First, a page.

MICC identified 354 DLF earthquakes in the test month. Even using data from a single station achieved a temporal change of the cumulative number of DLF events similar to that observed from the catalog of events compiled from six stations’ data (Fig. 11). The catalogs include step-like increases in the number of DLF earthquakes on 5 and 12 December, and the difference between the catalogs over the month is small. This trend is generally consistent across the results from any of the three indices. As many of the earthquakes detected by these indices have very small SN ratios, it is not possible to distinguish between a true signal and a false detection even by visual inspection of the waveforms. Although the MICC peak is the most distinct and the detection looks good, the accuracies of the detection of the three single-station indices are quantitatively evaluated in discussion.

Fig. 11
figure 11

Cumulative number of detected DLF earthquakes based on each index during December 2010


We first visually inspected the events that were detected by either the summed CC or MICC approaches to assess the accuracy of the detected events. We focused on the ratio of the amplitudes for each component that were recorded at the six stations (Additional file 1: Figures S2–S4). Although some events were classified as misdetections owing to their surface-wave arrivals, most of the events were identified as DLF earthquakes (Table 1). Most of the misdetections due to surface waves could be automatically removed by calculating the amplitude ratio between the 0–10 s and 10–20 s intervals after the detection onset in the 2–4 Hz frequency band. If the amplitude ratio was smaller than one, then the detection was classified as a misdetection. The 10-s waveform duration appears to be appropriate for this analysis, since most of the DLF earthquakes have durations of < 10 s.

Table 1 Detection results by visual inspection

We then confirmed the index with the best statistical performance via a numerical comparison of the catalogs obtained using each of the three indices with one based on the conventional matched filter method using the summed CC (e.g., Gibbons and Ringdal 2006; Kato and Nakagawa 2020; Kurihara et al. 2019; Shapiro et al. 2017; Shelly et al. 2007; Yukutake et al. 2019). Using a threshold of 5.0 for conventional detection using the summed CC of three components of the six seismic stations detected 312 events throughout December 2010. We assume that the conventional method provides a true catalog against which the performance of other methods can be compared using the threat score (also called the critical success index), which is often used in the weather forecasting (Japan Meteorological Agency 2019). The score is defined as follows:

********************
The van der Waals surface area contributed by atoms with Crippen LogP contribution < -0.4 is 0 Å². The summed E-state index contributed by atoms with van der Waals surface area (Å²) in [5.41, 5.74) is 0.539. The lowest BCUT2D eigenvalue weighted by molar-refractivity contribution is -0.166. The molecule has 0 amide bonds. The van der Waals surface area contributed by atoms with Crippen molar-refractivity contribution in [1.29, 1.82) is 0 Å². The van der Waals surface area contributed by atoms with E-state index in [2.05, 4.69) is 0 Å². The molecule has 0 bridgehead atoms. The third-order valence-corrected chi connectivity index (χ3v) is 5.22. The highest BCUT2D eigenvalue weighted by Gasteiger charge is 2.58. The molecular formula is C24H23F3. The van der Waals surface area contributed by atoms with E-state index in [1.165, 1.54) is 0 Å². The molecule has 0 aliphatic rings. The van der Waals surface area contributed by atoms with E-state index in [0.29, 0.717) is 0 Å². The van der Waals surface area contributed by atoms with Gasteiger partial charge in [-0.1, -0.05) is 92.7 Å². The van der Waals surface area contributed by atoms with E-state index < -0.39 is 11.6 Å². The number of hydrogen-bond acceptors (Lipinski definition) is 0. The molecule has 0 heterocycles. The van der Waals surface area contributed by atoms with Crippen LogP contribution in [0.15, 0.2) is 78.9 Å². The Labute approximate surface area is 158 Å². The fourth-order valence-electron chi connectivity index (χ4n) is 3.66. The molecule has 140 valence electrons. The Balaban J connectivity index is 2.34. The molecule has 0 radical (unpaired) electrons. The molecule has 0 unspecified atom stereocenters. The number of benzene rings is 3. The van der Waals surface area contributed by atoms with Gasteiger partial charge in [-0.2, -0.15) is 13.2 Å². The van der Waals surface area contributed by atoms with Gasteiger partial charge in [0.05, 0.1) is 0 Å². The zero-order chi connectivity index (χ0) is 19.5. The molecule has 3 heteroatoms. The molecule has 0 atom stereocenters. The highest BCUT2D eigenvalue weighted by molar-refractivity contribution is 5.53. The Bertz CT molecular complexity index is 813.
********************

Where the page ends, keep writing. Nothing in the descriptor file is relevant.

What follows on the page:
$$\mathrm{Threat score}= \frac{\mathrm{TP} }{\mathrm{TP}+\mathrm{FP}+\mathrm{FN}},$$

where TP, FP, and FN are the numbers of true-positive, false-positive, and false-negative events, respectively. TP events are those detected in the catalogs from both the conventional multiple-station method and the single-station method. FP events are those detected by the single-station method but not the conventional method. FN events are those detected conventionally but not by the single-station method. To assess the effect of changing the detection threshold for each catalog, we change the threshold and calculated the threat score for each threshold of the three indices. The threat score is maximized at 0.437 for the MI catalog using a threshold of 0.445, at 0.451 for CC with a threshold of 0.850, and at 0.461 for MICC with a threshold of 0.360 (Fig. 12; Table 2). The threat score for the MICC catalog remains similar within a broad range of threshold values of 0.3 to 0.4, indicating that the similar accuracy can be obtained regardless of which threshold is selected within this range.

Fig. 12
figure 12

The threat score and the number of TP, FP, and FN events. The upper panels show the threat score for three indices. Horizontal axis corresponding to the threshold values. Red, blue, and green circles in the lower panels show the number of TP, FN, and FP events for each threshold value

Table 2 Relationships between the summed CC (horizontal axis; six stations) and the three indices (vertical axis) from a single station (N.SUKH)